Did You Say Library Anxiety? - Part Two

Did You Say Library Anxiety? - Part Two

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Did You Say Library Anxiety? - Part Two

The discussion thus far has centered on some of the barriers that contribute to library anxiety. What are librarians learning from the study of this pervasive problem? The literature suggests that library anxiety impacts academic success or failure through learning styles and behavior anomalies. In addition, studies are showing how library anxiety is teaching librarians that best practices exist for areas such as bibliographic instruction.

Graduate students and undergraduates alike experience library anxiety. Qun G. Jiao and Anthony J. Onwuegbuzie have conducted numerous studies on this subject and found that certain behavior anomalies are linked to library anxiety, such as perfectionism and academic procrastination. It has been concluded that for socially prescribed perfectionists, the library is a threat for them and there exists a relationship between perfectionism and library anxiety . This is also consistent with the results of Mellon’s study which reported that library anxious students feel that only they are inept at using the library while other students do not experience the same problems, and that this ineptness is a source of embarrassment and should be kept secret. These feelings result in a reluctance to seek help from librarians fearing that their ignorance will be exposed. In turn this anxiety, in all likelihood, leads to library avoidance.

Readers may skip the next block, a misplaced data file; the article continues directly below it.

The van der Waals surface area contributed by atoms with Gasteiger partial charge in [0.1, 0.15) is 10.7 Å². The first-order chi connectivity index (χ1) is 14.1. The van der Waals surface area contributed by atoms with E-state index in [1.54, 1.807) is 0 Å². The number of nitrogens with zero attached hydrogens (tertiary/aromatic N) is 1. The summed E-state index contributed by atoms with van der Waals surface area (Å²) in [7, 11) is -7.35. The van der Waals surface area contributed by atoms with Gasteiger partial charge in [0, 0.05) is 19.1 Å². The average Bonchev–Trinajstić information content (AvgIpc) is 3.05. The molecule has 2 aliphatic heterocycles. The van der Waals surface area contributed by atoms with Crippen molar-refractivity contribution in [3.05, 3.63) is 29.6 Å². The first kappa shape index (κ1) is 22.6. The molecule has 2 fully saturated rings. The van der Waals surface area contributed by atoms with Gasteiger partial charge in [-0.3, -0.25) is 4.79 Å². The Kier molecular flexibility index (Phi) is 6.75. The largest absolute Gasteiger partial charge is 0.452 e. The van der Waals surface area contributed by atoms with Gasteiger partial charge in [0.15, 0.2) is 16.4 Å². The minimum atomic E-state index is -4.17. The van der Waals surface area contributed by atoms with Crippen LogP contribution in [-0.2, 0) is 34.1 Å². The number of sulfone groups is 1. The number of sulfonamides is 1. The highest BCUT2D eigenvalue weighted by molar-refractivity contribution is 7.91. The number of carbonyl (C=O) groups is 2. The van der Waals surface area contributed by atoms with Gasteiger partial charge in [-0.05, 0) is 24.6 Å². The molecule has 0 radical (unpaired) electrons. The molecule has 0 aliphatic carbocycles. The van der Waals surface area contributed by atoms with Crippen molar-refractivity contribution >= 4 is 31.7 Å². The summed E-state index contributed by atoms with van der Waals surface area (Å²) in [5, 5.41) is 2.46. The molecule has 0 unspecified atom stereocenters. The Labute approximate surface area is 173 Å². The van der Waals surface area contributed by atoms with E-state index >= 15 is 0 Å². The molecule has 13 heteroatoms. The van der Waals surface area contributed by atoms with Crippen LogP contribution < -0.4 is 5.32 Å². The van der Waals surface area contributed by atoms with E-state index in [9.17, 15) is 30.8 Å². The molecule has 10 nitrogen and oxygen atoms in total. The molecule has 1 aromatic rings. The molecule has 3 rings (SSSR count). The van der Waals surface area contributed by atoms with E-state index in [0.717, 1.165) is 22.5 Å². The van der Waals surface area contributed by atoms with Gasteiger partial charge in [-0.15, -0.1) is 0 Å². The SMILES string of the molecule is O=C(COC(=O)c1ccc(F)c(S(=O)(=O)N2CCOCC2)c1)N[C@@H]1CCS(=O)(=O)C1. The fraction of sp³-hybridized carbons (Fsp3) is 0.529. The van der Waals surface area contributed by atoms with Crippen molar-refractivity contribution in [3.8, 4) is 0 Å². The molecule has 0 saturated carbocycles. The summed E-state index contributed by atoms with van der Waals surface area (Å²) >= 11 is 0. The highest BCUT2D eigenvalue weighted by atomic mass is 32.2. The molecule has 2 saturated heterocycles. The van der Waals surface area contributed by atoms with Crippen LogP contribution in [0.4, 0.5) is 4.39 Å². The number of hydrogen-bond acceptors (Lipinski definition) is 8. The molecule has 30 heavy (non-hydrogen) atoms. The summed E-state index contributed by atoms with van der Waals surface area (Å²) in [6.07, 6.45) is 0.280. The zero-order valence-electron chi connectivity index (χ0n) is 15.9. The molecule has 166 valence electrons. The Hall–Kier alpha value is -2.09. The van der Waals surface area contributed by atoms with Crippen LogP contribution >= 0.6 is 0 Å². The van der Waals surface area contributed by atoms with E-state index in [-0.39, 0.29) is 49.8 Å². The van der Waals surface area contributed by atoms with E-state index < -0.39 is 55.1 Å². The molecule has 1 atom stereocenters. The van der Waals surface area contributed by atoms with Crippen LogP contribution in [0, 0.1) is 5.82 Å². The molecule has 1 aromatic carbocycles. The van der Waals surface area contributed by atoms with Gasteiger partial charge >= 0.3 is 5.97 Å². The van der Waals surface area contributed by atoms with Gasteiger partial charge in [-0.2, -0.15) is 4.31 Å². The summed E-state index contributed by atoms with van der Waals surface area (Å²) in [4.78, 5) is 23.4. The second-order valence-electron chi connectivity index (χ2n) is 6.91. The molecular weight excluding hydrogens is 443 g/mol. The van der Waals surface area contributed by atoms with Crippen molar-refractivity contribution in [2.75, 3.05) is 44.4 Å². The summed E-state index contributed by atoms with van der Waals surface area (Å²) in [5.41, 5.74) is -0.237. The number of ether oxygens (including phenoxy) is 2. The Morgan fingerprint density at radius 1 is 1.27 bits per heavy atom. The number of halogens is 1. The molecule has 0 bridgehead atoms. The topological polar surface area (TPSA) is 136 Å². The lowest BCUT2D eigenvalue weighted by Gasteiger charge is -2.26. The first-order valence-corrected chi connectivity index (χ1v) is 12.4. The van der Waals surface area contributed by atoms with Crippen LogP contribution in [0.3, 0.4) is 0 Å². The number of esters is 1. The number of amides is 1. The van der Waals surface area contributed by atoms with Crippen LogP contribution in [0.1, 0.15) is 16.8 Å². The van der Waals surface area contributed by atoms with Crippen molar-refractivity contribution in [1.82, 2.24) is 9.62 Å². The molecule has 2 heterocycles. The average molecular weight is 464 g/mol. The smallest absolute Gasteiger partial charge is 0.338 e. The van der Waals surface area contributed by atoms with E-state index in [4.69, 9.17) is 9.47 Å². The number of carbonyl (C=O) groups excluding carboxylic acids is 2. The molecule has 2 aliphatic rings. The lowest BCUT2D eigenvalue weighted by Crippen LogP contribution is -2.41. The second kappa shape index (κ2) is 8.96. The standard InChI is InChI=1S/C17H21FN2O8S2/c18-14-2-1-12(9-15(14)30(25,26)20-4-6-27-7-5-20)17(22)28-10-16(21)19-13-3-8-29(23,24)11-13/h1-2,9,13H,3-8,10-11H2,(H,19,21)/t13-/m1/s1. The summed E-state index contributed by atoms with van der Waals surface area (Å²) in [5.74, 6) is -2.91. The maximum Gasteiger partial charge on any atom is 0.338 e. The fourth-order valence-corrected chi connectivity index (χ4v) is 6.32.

Library avoidance behavior has also been found in the phenomena of academic procrastination. Fear of failure and task aversion resulting in procrastination has been found to be related to barriers with staff, affective barriers, comfort with the library, and knowledge of the library. Although it is unclear whether this is a causal relationship, it provides evidence that there are more than just time management and study skill issues involved, but includes cognitive-affective components.

These are only two examples of behavior anomalies shown to be linked to library anxiety. The broader perspective here is that library anxiety can lead to scholastic underachievement in students who are nervous about seeking help from a librarian and therefore tend to produce lower quality work. Constance Mellon’s groundbreaking work in 1986 was the first to not only identify library anxiety, but to discover how it affects the learning process. While designing an instruction program, she discovered that anxiety students felt about the research process was considerably lessened after contact with a librarian. She then developed exercises to be done in the library and added information into these sessions about the phenomena of library anxiety assuring students that is was a common occurrence.

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She realized that if anxiety is present, steps must be taken to allay it before instruction can take place. Although computer based tutorials are helpful, it appears that they are best utilized in conjunction with a librarian led bibliographic instruction. These sessions allow the student to make contact with librarians and require them to be in the library and become more familiar with the library surroundings. Online tutorials can be completed from any computer making it easy for students to completely avoid the library, which is counter-productive. The obvious conclusion is that the role of the librarian in relieving library anxiety is crucial and should not be overlooked.